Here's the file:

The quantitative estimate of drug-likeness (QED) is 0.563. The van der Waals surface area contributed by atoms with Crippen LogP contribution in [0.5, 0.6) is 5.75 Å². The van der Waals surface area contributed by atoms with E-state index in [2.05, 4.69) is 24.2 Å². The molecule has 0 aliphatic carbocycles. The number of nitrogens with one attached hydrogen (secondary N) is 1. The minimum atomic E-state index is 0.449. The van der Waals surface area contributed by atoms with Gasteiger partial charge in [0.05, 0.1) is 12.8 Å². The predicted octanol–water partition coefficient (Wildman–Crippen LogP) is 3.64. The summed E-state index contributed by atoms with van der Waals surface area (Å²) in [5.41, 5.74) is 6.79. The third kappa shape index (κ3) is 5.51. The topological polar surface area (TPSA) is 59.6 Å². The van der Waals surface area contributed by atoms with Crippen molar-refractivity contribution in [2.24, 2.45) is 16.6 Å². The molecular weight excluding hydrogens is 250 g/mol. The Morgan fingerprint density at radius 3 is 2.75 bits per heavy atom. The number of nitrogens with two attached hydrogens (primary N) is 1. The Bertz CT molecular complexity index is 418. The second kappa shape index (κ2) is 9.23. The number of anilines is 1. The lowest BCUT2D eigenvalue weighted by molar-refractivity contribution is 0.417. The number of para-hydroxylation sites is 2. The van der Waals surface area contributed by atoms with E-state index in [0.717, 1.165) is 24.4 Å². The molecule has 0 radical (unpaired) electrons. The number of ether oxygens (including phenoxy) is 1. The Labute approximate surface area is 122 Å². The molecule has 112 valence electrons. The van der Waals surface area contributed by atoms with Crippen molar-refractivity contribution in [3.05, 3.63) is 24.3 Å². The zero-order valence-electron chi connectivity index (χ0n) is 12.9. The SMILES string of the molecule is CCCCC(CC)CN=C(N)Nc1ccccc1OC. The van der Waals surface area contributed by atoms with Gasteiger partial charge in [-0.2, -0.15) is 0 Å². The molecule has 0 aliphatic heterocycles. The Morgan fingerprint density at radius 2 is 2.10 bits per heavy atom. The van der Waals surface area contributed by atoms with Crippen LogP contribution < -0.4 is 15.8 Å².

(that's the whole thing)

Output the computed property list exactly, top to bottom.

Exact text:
The quantitative estimate of drug-likeness (QED) is 0.563. The van der Waals surface area contributed by atoms with Crippen LogP contribution in [0.5, 0.6) is 5.75 Å². The van der Waals surface area contributed by atoms with E-state index in [2.05, 4.69) is 24.2 Å². The molecule has 0 aliphatic carbocycles. The number of nitrogens with one attached hydrogen (secondary N) is 1. The minimum atomic E-state index is 0.449. The van der Waals surface area contributed by atoms with Gasteiger partial charge in [0.05, 0.1) is 12.8 Å². The predicted octanol–water partition coefficient (Wildman–Crippen LogP) is 3.64. The summed E-state index contributed by atoms with van der Waals surface area (Å²) in [5.41, 5.74) is 6.79. The third kappa shape index (κ3) is 5.51. The topological polar surface area (TPSA) is 59.6 Å². The van der Waals surface area contributed by atoms with Crippen molar-refractivity contribution in [2.24, 2.45) is 16.6 Å². The molecular weight excluding hydrogens is 250 g/mol. The Morgan fingerprint density at radius 3 is 2.75 bits per heavy atom. The number of nitrogens with two attached hydrogens (primary N) is 1. The Bertz CT molecular complexity index is 418. The second kappa shape index (κ2) is 9.23. The number of anilines is 1. The lowest BCUT2D eigenvalue weighted by molar-refractivity contribution is 0.417. The number of para-hydroxylation sites is 2. The van der Waals surface area contributed by atoms with E-state index in [0.717, 1.165) is 24.4 Å². The molecule has 0 radical (unpaired) electrons. The number of ether oxygens (including phenoxy) is 1. The Labute approximate surface area is 122 Å². The molecule has 112 valence electrons. The van der Waals surface area contributed by atoms with Crippen molar-refractivity contribution in [3.05, 3.63) is 24.3 Å². The zero-order valence-electron chi connectivity index (χ0n) is 12.9. The SMILES string of the molecule is CCCCC(CC)CN=C(N)Nc1ccccc1OC. The van der Waals surface area contributed by atoms with Gasteiger partial charge in [-0.2, -0.15) is 0 Å². The molecule has 0 aliphatic heterocycles. The Morgan fingerprint density at radius 2 is 2.10 bits per heavy atom. The van der Waals surface area contributed by atoms with Crippen LogP contribution < -0.4 is 15.8 Å².